Each Processing Element (PE) in either cluster 18 a, 18 b has the same range of computational resources of a symmetrical PE in the other cluster. This type of resource distribution guarantees or insures a proper vectorial capability as described above. Each PE is able to operate with N bit data and/or in a SIMD way: this means that the architecture 10 is capable of operating both as a scalar microprocessor (with N bit data width) as well as with two N/2 bit data or four N/4 bit data and so on (data with bit lengths obtained by partitioning the bit length N according to a Single Instruction Multiple Data paradigm) as long as this approach is meaningful, according to the application data types.

Each cluster 18 a, 18 b has an associated general purpose register file 20 a, 20 b (with respective write-port multiplexers 21 a and 21 b, shown in FIG. 2 only), bypass elements 27 a, 27 b (again shown in FIG. 2 only) and an associated branch register file 22 a, 22 b. Each branch register file is configured to support the SIMD capability, as better detailed in the following.

Hereinafter, the distinction of the two clusters 18 a, 18 b as high and low will refer to the use in association with the N high (i.e. more significant) bits and the N low (i.e., less significant bits) of 2*N bits operands loaded into the clusters 18 a, 18 b by a Load/Store Unit 26.

An Intercluster Data Path 28 allows exchanging and/or merging data between the two clusters 18 a, 18 b. The Intercluster Data Path 28 is capable of performing pure 2*N bit data operations, as better detailed in the following. The Intercluster Data Path 28 has the main purpose of enabling the architecture 10 to use and mix, at the same time, information contained in adjacent data (like the pixels in an image, for example) as typically required in multimedia applications.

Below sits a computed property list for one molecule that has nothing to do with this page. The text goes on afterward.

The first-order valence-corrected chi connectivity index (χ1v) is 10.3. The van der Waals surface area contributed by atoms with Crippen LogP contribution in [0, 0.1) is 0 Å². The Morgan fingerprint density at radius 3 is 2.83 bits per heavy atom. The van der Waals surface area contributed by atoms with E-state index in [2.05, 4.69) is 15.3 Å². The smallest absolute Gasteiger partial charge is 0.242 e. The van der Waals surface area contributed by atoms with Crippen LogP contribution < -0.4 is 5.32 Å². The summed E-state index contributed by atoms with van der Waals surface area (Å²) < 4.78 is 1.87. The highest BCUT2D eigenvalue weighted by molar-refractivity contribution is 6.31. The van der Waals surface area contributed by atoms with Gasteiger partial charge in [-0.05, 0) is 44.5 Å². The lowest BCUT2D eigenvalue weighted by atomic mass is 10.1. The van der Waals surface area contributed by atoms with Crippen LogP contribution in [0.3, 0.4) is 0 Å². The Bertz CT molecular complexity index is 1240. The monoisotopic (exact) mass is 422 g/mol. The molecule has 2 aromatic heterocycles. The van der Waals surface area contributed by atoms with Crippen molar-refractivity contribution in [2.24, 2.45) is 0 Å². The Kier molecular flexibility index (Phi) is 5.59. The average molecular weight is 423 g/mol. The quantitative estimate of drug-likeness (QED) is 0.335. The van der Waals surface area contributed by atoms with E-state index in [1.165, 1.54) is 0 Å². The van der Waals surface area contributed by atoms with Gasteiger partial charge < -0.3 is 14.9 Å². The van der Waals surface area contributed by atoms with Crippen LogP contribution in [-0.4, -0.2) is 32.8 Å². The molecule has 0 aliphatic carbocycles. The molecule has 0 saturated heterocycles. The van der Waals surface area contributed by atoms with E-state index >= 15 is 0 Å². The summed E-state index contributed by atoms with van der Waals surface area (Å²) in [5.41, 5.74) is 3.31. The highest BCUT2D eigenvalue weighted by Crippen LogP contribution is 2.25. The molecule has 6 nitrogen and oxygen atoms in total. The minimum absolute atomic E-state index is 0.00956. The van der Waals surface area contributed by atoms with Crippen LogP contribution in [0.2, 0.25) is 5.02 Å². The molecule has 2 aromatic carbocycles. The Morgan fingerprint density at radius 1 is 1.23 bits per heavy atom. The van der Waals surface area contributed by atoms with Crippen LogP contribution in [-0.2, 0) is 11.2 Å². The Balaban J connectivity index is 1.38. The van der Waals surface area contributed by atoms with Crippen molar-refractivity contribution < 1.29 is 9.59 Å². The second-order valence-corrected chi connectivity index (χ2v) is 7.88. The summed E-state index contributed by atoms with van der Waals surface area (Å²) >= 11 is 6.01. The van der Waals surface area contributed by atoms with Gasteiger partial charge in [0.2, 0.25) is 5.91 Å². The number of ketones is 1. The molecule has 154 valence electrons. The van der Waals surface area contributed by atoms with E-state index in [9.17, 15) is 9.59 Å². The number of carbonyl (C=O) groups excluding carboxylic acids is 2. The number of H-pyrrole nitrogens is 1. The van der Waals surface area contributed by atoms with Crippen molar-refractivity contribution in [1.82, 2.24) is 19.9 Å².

The D-Side (i.e., Data Side) Memory Subsystem 30 and the Load/Store Unit 26 manage data fetching, data storage and communication with the external memory through a core memory controller 32 interfacing with an external bus (e.g., STBUS). Within the D-Side Memory Subsystem 30 Reference numerals 34 and 36 indicate a Data Cache (DOCache) and the associated DCache control unit, respectively. Finally, references 38 a and 38 b designate a prefetch buffer and a write buffer, respectively.

The machine/architecture 10 illustrated herein is able to run the same instruction separately and simultaneously (in a parallel way) on each cluster 18 a, 18 b on the lower and higher part of the 2*N bit data. This approach allows Vector instructions to be executed on the two N-bit data. The data path scalability allows support for the following types of functionality.

N bit Scalar functionality. By activating only the low cluster 18 b, the architecture can operate in a standard N bit data mode in order to preserve the VLIW original functionality. This is useful for exploiting primarily the Instruction Level Parallelism.